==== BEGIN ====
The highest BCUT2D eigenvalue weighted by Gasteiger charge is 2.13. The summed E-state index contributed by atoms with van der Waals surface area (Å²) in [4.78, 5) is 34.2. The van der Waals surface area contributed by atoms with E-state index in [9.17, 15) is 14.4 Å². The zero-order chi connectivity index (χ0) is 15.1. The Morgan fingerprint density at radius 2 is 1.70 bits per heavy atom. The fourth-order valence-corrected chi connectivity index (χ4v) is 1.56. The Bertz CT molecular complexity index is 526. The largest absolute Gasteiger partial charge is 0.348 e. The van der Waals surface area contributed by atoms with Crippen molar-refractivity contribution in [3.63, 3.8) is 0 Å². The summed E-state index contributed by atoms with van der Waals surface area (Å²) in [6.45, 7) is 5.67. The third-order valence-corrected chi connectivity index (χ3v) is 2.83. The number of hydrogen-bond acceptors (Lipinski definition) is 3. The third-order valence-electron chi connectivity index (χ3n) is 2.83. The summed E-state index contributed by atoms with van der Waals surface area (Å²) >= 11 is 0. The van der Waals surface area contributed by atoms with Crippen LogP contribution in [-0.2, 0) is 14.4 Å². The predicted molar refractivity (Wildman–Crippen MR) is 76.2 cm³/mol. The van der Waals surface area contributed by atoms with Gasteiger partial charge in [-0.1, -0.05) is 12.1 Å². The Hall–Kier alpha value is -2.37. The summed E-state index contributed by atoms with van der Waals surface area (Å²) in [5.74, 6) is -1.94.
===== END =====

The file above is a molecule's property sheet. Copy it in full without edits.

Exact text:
The highest BCUT2D eigenvalue weighted by Gasteiger charge is 2.13. The summed E-state index contributed by atoms with van der Waals surface area (Å²) in [4.78, 5) is 34.2. The van der Waals surface area contributed by atoms with E-state index in [9.17, 15) is 14.4 Å². The zero-order chi connectivity index (χ0) is 15.1. The Morgan fingerprint density at radius 2 is 1.70 bits per heavy atom. The fourth-order valence-corrected chi connectivity index (χ4v) is 1.56. The Bertz CT molecular complexity index is 526. The largest absolute Gasteiger partial charge is 0.348 e. The van der Waals surface area contributed by atoms with Crippen molar-refractivity contribution in [3.63, 3.8) is 0 Å². The summed E-state index contributed by atoms with van der Waals surface area (Å²) in [6.45, 7) is 5.67. The third-order valence-corrected chi connectivity index (χ3v) is 2.83. The number of hydrogen-bond acceptors (Lipinski definition) is 3. The third-order valence-electron chi connectivity index (χ3n) is 2.83. The summed E-state index contributed by atoms with van der Waals surface area (Å²) >= 11 is 0. The van der Waals surface area contributed by atoms with Crippen LogP contribution in [-0.2, 0) is 14.4 Å². The predicted molar refractivity (Wildman–Crippen MR) is 76.2 cm³/mol. The van der Waals surface area contributed by atoms with Gasteiger partial charge in [-0.1, -0.05) is 12.1 Å². The Hall–Kier alpha value is -2.37. The summed E-state index contributed by atoms with van der Waals surface area (Å²) in [5.74, 6) is -1.94.